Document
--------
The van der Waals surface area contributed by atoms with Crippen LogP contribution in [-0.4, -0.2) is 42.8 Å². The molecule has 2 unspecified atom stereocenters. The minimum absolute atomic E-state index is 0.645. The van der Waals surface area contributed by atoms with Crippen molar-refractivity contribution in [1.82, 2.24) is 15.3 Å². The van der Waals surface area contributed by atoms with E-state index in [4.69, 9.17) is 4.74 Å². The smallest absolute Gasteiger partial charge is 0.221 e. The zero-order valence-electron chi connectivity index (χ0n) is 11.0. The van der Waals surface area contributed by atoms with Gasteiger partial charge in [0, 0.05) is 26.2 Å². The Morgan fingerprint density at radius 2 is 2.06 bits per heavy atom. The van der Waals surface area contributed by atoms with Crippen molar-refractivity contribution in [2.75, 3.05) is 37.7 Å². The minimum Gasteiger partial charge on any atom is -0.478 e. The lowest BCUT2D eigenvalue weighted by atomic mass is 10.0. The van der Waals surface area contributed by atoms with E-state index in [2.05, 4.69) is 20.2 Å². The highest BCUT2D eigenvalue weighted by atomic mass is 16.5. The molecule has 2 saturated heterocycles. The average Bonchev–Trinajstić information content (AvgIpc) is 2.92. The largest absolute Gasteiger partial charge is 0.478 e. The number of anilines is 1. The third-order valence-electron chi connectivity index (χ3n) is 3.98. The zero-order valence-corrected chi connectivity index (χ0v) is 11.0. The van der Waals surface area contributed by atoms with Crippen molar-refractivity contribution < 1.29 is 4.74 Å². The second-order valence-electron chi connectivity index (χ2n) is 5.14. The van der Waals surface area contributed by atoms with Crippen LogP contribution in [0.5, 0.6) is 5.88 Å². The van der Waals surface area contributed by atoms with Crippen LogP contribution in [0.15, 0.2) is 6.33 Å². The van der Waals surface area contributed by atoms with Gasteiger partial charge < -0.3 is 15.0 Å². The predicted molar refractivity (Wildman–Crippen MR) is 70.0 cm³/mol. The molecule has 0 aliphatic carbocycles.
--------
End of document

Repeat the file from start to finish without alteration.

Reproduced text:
The van der Waals surface area contributed by atoms with Crippen LogP contribution in [-0.4, -0.2) is 42.8 Å². The molecule has 2 unspecified atom stereocenters. The minimum absolute atomic E-state index is 0.645. The van der Waals surface area contributed by atoms with Crippen molar-refractivity contribution in [1.82, 2.24) is 15.3 Å². The van der Waals surface area contributed by atoms with E-state index in [4.69, 9.17) is 4.74 Å². The smallest absolute Gasteiger partial charge is 0.221 e. The zero-order valence-electron chi connectivity index (χ0n) is 11.0. The van der Waals surface area contributed by atoms with Gasteiger partial charge in [0, 0.05) is 26.2 Å². The Morgan fingerprint density at radius 2 is 2.06 bits per heavy atom. The van der Waals surface area contributed by atoms with Crippen molar-refractivity contribution in [2.75, 3.05) is 37.7 Å². The minimum Gasteiger partial charge on any atom is -0.478 e. The lowest BCUT2D eigenvalue weighted by atomic mass is 10.0. The van der Waals surface area contributed by atoms with E-state index in [2.05, 4.69) is 20.2 Å². The highest BCUT2D eigenvalue weighted by atomic mass is 16.5. The molecule has 2 saturated heterocycles. The average Bonchev–Trinajstić information content (AvgIpc) is 2.92. The largest absolute Gasteiger partial charge is 0.478 e. The number of anilines is 1. The third-order valence-electron chi connectivity index (χ3n) is 3.98. The zero-order valence-corrected chi connectivity index (χ0v) is 11.0. The van der Waals surface area contributed by atoms with Crippen molar-refractivity contribution < 1.29 is 4.74 Å². The second-order valence-electron chi connectivity index (χ2n) is 5.14. The van der Waals surface area contributed by atoms with Crippen LogP contribution in [0.5, 0.6) is 5.88 Å². The van der Waals surface area contributed by atoms with Crippen LogP contribution in [0.15, 0.2) is 6.33 Å². The van der Waals surface area contributed by atoms with Gasteiger partial charge < -0.3 is 15.0 Å². The predicted molar refractivity (Wildman–Crippen MR) is 70.0 cm³/mol. The molecule has 0 aliphatic carbocycles.